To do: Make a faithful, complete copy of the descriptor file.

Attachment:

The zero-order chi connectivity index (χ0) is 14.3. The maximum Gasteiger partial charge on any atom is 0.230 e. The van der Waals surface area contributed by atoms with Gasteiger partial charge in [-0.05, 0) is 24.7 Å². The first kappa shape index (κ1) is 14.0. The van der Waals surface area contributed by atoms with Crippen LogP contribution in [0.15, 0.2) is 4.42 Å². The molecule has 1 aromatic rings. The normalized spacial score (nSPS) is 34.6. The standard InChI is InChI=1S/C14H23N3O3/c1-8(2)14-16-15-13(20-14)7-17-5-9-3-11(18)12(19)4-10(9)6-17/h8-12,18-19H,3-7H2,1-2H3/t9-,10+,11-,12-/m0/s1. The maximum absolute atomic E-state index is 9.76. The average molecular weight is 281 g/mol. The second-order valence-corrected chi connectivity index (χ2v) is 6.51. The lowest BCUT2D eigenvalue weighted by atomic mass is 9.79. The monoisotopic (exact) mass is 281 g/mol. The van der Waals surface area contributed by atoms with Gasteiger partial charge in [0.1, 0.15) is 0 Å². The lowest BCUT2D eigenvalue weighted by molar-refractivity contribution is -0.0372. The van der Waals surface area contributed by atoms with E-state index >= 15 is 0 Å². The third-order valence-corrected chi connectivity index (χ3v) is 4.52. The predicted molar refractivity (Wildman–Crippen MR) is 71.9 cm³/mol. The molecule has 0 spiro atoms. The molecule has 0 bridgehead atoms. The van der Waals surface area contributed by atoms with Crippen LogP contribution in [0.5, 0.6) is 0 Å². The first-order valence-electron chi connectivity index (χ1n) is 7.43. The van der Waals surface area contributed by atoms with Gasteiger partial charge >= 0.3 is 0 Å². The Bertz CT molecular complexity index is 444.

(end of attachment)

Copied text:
The zero-order chi connectivity index (χ0) is 14.3. The maximum Gasteiger partial charge on any atom is 0.230 e. The van der Waals surface area contributed by atoms with Gasteiger partial charge in [-0.05, 0) is 24.7 Å². The first kappa shape index (κ1) is 14.0. The van der Waals surface area contributed by atoms with Crippen LogP contribution in [0.15, 0.2) is 4.42 Å². The molecule has 1 aromatic rings. The normalized spacial score (nSPS) is 34.6. The standard InChI is InChI=1S/C14H23N3O3/c1-8(2)14-16-15-13(20-14)7-17-5-9-3-11(18)12(19)4-10(9)6-17/h8-12,18-19H,3-7H2,1-2H3/t9-,10+,11-,12-/m0/s1. The maximum absolute atomic E-state index is 9.76. The average molecular weight is 281 g/mol. The second-order valence-corrected chi connectivity index (χ2v) is 6.51. The lowest BCUT2D eigenvalue weighted by atomic mass is 9.79. The monoisotopic (exact) mass is 281 g/mol. The van der Waals surface area contributed by atoms with Gasteiger partial charge in [0.1, 0.15) is 0 Å². The lowest BCUT2D eigenvalue weighted by molar-refractivity contribution is -0.0372. The van der Waals surface area contributed by atoms with E-state index >= 15 is 0 Å². The third-order valence-corrected chi connectivity index (χ3v) is 4.52. The predicted molar refractivity (Wildman–Crippen MR) is 71.9 cm³/mol. The molecule has 0 spiro atoms. The molecule has 0 bridgehead atoms. The van der Waals surface area contributed by atoms with Crippen LogP contribution in [0.5, 0.6) is 0 Å². The first-order valence-electron chi connectivity index (χ1n) is 7.43. The van der Waals surface area contributed by atoms with Gasteiger partial charge >= 0.3 is 0 Å². The Bertz CT molecular complexity index is 444.